“We need to learn the lessons that have been offered, move on, because each new context is different. What we do in country X will not be the same, exactly of what you do in country Y, because the context is different. The evolution is different, but there are wonderful lessons we can learn from China.”
10. Med shot, Dr Tedros seen on computer screen
11. SOUNDBITE (English) Dr. Maria Van Kerkhove, Technical lead, Health Emergencies Programme, WHO:
“One of the things I was most touched at, if I could say, in China, was the absolute drive of every single person we met. Every person of the population knew what their role was in this outbreak. They knew what they needed to do. They knew how they, how they had to protect themselves, how they could protect their families and what they needed to do collectively to bring this under control. We've said before, just because you have cases doesn't mean you're going to have clusters. Doesn't mean you're going to have large outbreaks. It doesn't mean that it's going to go out of control. We've seen not only in China, we've seen these fundamentals be being used in Singapore being used in Vietnam, being used in, in many countries. And they're bringing that back down and it comes back down to the fundamental, these fundamental public health measures, and that is something every country can do.”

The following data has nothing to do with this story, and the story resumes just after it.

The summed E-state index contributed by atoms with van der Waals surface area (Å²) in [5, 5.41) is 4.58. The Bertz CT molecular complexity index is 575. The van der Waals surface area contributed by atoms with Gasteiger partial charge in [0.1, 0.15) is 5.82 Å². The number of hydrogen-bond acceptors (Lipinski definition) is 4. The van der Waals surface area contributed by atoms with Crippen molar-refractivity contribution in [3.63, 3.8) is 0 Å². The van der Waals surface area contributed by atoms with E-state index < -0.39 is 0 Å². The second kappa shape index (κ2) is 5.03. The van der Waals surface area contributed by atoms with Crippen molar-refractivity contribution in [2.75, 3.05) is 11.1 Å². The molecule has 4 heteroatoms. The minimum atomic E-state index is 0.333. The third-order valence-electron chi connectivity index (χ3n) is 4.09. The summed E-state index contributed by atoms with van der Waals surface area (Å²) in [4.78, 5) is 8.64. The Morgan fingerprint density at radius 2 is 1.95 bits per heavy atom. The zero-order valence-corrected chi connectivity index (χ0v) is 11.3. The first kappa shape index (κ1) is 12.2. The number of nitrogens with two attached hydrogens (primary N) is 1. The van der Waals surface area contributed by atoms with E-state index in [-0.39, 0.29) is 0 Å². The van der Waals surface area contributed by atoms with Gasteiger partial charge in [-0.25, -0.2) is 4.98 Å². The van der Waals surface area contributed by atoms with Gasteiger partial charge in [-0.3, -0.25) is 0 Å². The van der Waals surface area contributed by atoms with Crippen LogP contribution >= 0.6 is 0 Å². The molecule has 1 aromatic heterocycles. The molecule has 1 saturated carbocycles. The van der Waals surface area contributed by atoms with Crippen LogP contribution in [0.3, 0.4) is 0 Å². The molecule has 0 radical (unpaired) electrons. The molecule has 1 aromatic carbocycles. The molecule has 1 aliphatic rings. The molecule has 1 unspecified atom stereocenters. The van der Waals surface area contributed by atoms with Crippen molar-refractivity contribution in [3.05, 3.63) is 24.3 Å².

12. Wide shot, conference room
STORYLINE